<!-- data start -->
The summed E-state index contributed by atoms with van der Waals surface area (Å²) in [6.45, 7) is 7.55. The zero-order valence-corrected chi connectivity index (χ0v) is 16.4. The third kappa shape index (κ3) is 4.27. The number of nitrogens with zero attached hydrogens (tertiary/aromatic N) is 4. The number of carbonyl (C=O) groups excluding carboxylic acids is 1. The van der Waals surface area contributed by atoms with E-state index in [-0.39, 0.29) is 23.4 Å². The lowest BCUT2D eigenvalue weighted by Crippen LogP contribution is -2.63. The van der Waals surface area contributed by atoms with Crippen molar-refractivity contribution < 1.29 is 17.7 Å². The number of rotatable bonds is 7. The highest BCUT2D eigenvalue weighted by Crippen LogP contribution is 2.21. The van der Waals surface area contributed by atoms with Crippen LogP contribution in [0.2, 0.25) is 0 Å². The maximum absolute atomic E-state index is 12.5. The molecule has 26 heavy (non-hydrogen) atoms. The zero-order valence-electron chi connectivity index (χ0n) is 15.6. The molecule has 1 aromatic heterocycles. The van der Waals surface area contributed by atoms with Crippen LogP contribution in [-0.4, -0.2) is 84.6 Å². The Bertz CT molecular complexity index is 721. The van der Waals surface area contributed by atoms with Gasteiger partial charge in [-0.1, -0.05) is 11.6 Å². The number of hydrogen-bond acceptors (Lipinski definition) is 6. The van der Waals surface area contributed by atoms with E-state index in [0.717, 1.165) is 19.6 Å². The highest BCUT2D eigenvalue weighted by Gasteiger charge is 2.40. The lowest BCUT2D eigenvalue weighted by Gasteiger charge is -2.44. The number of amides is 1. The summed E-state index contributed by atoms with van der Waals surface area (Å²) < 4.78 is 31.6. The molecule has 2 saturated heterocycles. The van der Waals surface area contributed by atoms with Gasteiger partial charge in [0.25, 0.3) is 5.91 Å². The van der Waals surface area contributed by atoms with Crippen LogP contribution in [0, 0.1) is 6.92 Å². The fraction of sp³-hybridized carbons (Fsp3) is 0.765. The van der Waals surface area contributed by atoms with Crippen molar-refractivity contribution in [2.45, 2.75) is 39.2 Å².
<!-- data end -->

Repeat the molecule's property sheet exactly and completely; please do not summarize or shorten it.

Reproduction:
The summed E-state index contributed by atoms with van der Waals surface area (Å²) in [6.45, 7) is 7.55. The zero-order valence-corrected chi connectivity index (χ0v) is 16.4. The third kappa shape index (κ3) is 4.27. The number of nitrogens with zero attached hydrogens (tertiary/aromatic N) is 4. The number of carbonyl (C=O) groups excluding carboxylic acids is 1. The van der Waals surface area contributed by atoms with E-state index in [-0.39, 0.29) is 23.4 Å². The lowest BCUT2D eigenvalue weighted by Crippen LogP contribution is -2.63. The van der Waals surface area contributed by atoms with Crippen molar-refractivity contribution < 1.29 is 17.7 Å². The number of rotatable bonds is 7. The highest BCUT2D eigenvalue weighted by Crippen LogP contribution is 2.21. The van der Waals surface area contributed by atoms with Crippen LogP contribution in [0.2, 0.25) is 0 Å². The maximum absolute atomic E-state index is 12.5. The molecule has 26 heavy (non-hydrogen) atoms. The zero-order valence-electron chi connectivity index (χ0n) is 15.6. The molecule has 1 aromatic heterocycles. The van der Waals surface area contributed by atoms with Crippen LogP contribution in [-0.4, -0.2) is 84.6 Å². The Bertz CT molecular complexity index is 721. The van der Waals surface area contributed by atoms with Gasteiger partial charge in [-0.1, -0.05) is 11.6 Å². The number of hydrogen-bond acceptors (Lipinski definition) is 6. The van der Waals surface area contributed by atoms with E-state index in [0.717, 1.165) is 19.6 Å². The highest BCUT2D eigenvalue weighted by Gasteiger charge is 2.40. The lowest BCUT2D eigenvalue weighted by Gasteiger charge is -2.44. The number of amides is 1. The summed E-state index contributed by atoms with van der Waals surface area (Å²) < 4.78 is 31.6. The molecule has 2 saturated heterocycles. The van der Waals surface area contributed by atoms with Gasteiger partial charge in [0.25, 0.3) is 5.91 Å². The van der Waals surface area contributed by atoms with Crippen LogP contribution in [0, 0.1) is 6.92 Å². The fraction of sp³-hybridized carbons (Fsp3) is 0.765. The van der Waals surface area contributed by atoms with Crippen molar-refractivity contribution in [2.45, 2.75) is 39.2 Å².